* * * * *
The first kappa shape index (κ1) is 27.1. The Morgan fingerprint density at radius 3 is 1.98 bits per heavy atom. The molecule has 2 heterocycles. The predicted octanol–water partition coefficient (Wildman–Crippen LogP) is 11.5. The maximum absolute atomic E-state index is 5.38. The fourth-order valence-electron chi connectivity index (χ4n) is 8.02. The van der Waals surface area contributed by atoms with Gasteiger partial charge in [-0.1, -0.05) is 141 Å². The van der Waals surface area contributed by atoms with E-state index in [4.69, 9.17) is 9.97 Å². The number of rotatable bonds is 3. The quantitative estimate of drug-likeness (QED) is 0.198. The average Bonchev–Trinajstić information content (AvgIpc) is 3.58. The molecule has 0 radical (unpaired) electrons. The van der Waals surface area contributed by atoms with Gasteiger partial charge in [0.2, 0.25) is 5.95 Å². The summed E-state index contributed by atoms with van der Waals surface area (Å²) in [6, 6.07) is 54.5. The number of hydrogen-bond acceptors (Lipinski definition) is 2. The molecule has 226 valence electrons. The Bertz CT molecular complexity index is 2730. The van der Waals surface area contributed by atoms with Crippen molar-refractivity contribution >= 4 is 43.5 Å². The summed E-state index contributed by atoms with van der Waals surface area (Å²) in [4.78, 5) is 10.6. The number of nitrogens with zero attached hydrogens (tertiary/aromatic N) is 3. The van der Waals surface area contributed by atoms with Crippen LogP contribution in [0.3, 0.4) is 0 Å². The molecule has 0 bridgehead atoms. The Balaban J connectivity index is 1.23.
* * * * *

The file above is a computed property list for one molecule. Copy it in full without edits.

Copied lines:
The first kappa shape index (κ1) is 27.1. The Morgan fingerprint density at radius 3 is 1.98 bits per heavy atom. The molecule has 2 heterocycles. The predicted octanol–water partition coefficient (Wildman–Crippen LogP) is 11.5. The maximum absolute atomic E-state index is 5.38. The fourth-order valence-electron chi connectivity index (χ4n) is 8.02. The van der Waals surface area contributed by atoms with Gasteiger partial charge in [-0.1, -0.05) is 141 Å². The van der Waals surface area contributed by atoms with E-state index in [4.69, 9.17) is 9.97 Å². The number of rotatable bonds is 3. The quantitative estimate of drug-likeness (QED) is 0.198. The average Bonchev–Trinajstić information content (AvgIpc) is 3.58. The molecule has 0 radical (unpaired) electrons. The van der Waals surface area contributed by atoms with Gasteiger partial charge in [0.2, 0.25) is 5.95 Å². The summed E-state index contributed by atoms with van der Waals surface area (Å²) in [6, 6.07) is 54.5. The number of hydrogen-bond acceptors (Lipinski definition) is 2. The molecule has 226 valence electrons. The Bertz CT molecular complexity index is 2730. The van der Waals surface area contributed by atoms with Crippen molar-refractivity contribution >= 4 is 43.5 Å². The summed E-state index contributed by atoms with van der Waals surface area (Å²) in [4.78, 5) is 10.6. The number of nitrogens with zero attached hydrogens (tertiary/aromatic N) is 3. The van der Waals surface area contributed by atoms with Crippen LogP contribution in [0.3, 0.4) is 0 Å². The molecule has 0 bridgehead atoms. The Balaban J connectivity index is 1.23.